Characters are pretty thin and it's hard to separate some of them from one another, but it's true here that both prominent and stock characters alike get slaughtered viciously in some particularly gruesome ways (even though it's also true that the Bugs appear to suffer a much heavier body count than the humans do). (It's quite remarkable that the presentation and overall appearance of the Bugs here is still quite faithful to their presentation in Verhoeven's original - where they were first designed by special effects artist Phil Tippett - though they're more for cannon-fodder here, rather than a misunderstood indigenous species defending their home from hostile foreign invaders.)

Shinji Aramaki created a lean, mean, and focused Japanese-style animated feature with "Starship Troopers: Invasion." The film takes a little more inspiration from Robert A. Heinlein's original book (which is quite good, in my opinion, for the film, at least),but it's still very much in line with the legacy put forth by Paul Verhoeven's 1997 film adaptation. It's an ultra-violent, action-packed blast - nothing more, nothing less.


Reviewed by nogodnomasters6 / 10


Unable to get any real actresses to take their clothes off for another sequel, they decided to make a film they can easily convert into an action game. Enough people have died so Johnny Rico is now a general with the looks of Caspar Van Dien and the voice of David Matranga. Like my kitchen, in the never ending story against bugs, the crew of a starship investigates the silence of the John A. Warden, another vessel.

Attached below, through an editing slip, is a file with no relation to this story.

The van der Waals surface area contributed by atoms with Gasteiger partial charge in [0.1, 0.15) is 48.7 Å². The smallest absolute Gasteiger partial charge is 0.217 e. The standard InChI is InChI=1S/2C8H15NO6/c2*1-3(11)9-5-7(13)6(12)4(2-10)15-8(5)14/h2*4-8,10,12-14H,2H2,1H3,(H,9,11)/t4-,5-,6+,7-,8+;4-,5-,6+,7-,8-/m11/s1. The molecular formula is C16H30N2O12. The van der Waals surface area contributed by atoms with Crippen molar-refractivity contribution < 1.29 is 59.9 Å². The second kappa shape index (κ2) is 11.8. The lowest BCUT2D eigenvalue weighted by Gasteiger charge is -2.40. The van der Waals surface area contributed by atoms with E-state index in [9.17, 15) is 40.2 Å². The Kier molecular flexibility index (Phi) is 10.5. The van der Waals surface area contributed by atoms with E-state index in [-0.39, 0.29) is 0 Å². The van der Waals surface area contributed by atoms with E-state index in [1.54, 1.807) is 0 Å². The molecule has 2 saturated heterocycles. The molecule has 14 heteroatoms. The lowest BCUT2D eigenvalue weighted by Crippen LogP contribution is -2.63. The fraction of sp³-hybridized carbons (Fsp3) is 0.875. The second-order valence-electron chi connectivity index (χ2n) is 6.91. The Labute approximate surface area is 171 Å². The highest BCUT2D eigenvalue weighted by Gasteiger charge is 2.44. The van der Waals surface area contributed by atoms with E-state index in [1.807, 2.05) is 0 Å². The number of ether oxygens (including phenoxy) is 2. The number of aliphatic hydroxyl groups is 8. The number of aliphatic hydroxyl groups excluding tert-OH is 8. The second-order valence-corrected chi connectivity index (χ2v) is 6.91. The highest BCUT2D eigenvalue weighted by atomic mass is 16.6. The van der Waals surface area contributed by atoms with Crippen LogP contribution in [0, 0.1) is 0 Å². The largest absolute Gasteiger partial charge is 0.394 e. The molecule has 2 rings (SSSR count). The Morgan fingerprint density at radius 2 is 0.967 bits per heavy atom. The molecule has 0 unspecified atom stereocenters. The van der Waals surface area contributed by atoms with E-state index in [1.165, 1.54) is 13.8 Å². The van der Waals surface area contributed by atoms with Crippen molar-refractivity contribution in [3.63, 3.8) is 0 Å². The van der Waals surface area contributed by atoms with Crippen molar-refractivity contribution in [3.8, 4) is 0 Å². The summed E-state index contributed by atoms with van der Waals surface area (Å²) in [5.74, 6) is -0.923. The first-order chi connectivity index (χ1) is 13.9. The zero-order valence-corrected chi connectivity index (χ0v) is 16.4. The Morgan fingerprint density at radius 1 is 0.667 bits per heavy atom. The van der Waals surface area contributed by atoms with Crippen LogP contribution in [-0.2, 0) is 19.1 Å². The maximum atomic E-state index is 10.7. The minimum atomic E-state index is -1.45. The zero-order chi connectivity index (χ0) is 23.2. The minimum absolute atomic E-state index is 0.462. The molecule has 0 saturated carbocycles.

The results are fairly expected as the bugs bring the battle home. Major Henry 'Hero' Varro has become the new hero bug killer. The 2 deleted scenes looked like they were in the film. The picture of Rico on the back of the DVD cover is reversed. Good cast of characters that would have been better without the CG animation.

PARENTAL GUIDE: F-bomb, sex? early CG nudity. Adult language in the gag reel.

Reviewed by kosmasp7 / 10

Action packed

So this is for an adult audience, but the same was true for the original Starship Troopers. And while this never reaches that height, it is a really good and entertaining entry into the series. There's some nudity and a lot of blood. If you are a sensible viewer you might want to stay away from this (don't be fooled by the fact it's an animated movie, if you don't know Japanese Anime).

I also like the fact, that viewers of the original movie might see some winks concerning characters and other things. Nice additions then and working nicely with the story too. There's not that much story, but it still should be able to give you your moneys worth (just know what to expect)